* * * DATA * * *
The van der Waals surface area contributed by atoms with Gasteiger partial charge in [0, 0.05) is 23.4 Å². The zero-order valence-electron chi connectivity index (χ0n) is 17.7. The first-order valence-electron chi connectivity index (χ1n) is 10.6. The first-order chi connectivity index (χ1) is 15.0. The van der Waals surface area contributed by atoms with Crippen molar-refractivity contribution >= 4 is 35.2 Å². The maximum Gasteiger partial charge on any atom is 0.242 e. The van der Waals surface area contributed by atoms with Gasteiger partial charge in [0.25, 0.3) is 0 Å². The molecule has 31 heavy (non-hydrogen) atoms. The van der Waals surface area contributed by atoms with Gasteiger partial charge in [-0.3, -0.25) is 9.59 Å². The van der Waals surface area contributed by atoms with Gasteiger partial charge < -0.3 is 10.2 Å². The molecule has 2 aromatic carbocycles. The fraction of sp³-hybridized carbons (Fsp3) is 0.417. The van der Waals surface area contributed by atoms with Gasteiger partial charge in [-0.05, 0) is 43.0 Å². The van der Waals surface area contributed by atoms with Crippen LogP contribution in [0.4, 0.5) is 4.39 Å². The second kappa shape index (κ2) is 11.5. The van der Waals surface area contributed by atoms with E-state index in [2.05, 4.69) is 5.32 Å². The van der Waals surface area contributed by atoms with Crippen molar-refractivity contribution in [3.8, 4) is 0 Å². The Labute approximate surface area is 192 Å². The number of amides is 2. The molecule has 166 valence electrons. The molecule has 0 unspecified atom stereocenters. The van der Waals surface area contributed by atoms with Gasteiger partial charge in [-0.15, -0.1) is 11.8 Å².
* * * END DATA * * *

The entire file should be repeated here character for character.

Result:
The van der Waals surface area contributed by atoms with Gasteiger partial charge in [0, 0.05) is 23.4 Å². The zero-order valence-electron chi connectivity index (χ0n) is 17.7. The first-order valence-electron chi connectivity index (χ1n) is 10.6. The first-order chi connectivity index (χ1) is 15.0. The van der Waals surface area contributed by atoms with Crippen molar-refractivity contribution >= 4 is 35.2 Å². The maximum Gasteiger partial charge on any atom is 0.242 e. The van der Waals surface area contributed by atoms with Gasteiger partial charge in [0.25, 0.3) is 0 Å². The molecule has 31 heavy (non-hydrogen) atoms. The van der Waals surface area contributed by atoms with Gasteiger partial charge in [-0.3, -0.25) is 9.59 Å². The van der Waals surface area contributed by atoms with Gasteiger partial charge < -0.3 is 10.2 Å². The molecule has 2 aromatic carbocycles. The fraction of sp³-hybridized carbons (Fsp3) is 0.417. The van der Waals surface area contributed by atoms with Gasteiger partial charge in [-0.05, 0) is 43.0 Å². The van der Waals surface area contributed by atoms with Crippen LogP contribution in [0.4, 0.5) is 4.39 Å². The second kappa shape index (κ2) is 11.5. The van der Waals surface area contributed by atoms with E-state index in [2.05, 4.69) is 5.32 Å². The van der Waals surface area contributed by atoms with Crippen molar-refractivity contribution in [3.8, 4) is 0 Å². The Labute approximate surface area is 192 Å². The number of amides is 2. The molecule has 166 valence electrons. The molecule has 0 unspecified atom stereocenters. The van der Waals surface area contributed by atoms with Gasteiger partial charge in [-0.15, -0.1) is 11.8 Å².